For our stuffed marrow bones, we're riffing off of Martha Stewart's recipe and while Martha would only use fresh wild mushrooms hand selected by her on-staff forager, we're gonna rehydrate a variety of dried mushrooms, including porcinis and (?~5:48) by submerging them in hot water and letting them sit for a while, and while the recipe doesn't call for it, Stuart went renegade and is chopping some diced onion for what will be the stuffing for the marrow bones, and with that, it's time for the all-important step of standing back and admiring all of your prep work.

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Ahh.  Isn't it lovely?  Our 20 minutes has passed, and we pulled out the oxtail after it started to turn golden.   We'll go over to the stovetop to make it into a stew and we'll heat up a large ovenproof dish, add a tablespoon or so of olive oil, and in go our carrots, leeks, and celery.  We then add in the rosemary and thyme, the bay leaf, and give it a stir, and let it cook for about 20 minutes, stirring frequently. 

Over on the right, Stuart is making some clarified butter for our frog legs, a process through which you melt unsalted butter over low heat to separate the milk proteins that start to gather on top.  But back to the oxtails.  We're adding two heaping tablespoons of flour, four cloves, and give it a good stir.  To that, we add a hefty cup of red wine, a 28 oz can of good plum tomatoes, stir, stir, and add our oxtails in to the mix.  Then fill to cover with either boiling water or beef stock.  We're using beef stock, and bring to a boil.

Over in the butter corner, Stuart spoons off some of the milk solids that have congregated on top and maintains it a simmer.  When the oxtails are at a boil, cover them up and send them into a 325 degree oven and let them hang out in there for five hours, stirring every once in a while.  I know what you're thinking about this butter.  Why are we going to so much trouble to clarify it when it's perfectly delicious as is?  Two reasons.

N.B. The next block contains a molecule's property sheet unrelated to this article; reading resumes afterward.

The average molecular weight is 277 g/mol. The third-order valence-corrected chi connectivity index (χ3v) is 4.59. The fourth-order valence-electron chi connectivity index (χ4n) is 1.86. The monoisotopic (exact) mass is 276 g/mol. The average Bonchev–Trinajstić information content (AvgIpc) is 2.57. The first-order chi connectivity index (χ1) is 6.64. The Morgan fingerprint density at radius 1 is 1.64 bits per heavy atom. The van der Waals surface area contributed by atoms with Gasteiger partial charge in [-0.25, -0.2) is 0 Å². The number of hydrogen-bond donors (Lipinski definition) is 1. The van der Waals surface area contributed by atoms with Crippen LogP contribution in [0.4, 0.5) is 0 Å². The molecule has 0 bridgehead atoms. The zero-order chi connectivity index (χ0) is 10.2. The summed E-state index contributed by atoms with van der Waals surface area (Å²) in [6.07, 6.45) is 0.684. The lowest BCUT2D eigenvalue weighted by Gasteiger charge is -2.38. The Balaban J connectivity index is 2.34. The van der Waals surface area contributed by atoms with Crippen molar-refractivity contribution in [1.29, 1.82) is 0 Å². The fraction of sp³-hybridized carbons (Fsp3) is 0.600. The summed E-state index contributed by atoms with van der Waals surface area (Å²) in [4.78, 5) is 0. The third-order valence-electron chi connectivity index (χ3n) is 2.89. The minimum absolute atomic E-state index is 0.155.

Matta-Clark was fascinated by the science of food.  Before the restaurant, he would experiment in his studio by brewing vats of water and agar, the gelatinous stuff from seaweed, mixing in sugar, yeast, salt, oils, dairy products, and all sorts of stuff.  He spread it into trays and let it fester and dry into sheets.  He called these works "Incendiary Wafers" after one unexpectedly exploded.  He also fried photographs of Christmas trees along with sheets of gold leaf and sent them to friends as gifts.  

The second we're reason we're clarifying butter is because once you spoon off the proteins and boil off the water contained in the butter, and after you pour everything but the last bit through some cheesecloth, your butter has a higher smoke point for frying those frog legs and also a longer shelf life.  

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In Indian cooking, this is called ghee and you can buy it off the shelf in many grocery stores.  Alright, now's probably when you want to take a break and have a sandwich while the oxtails are hanging out in the oven, so I'll tell you a little more history while we're waiting.

Food was part of an ecosystem of experimental art in 1970s lower Manhattan, made possible by the cheap rents of the SoHo that was a far cry from what it is today.  Along with the exhibition space 112 Greene Street, Avalanche Magazine was founded in 1968 and documented the work and writings of this new generation of artists whose work was largely ephemeral.

Food, which placed regular ads in Avalanche, became a meeting site and hub for all of the artistic activity happening in the area at the time, and while it was never a profitable business, it importantly employed and supported a huge number of artists.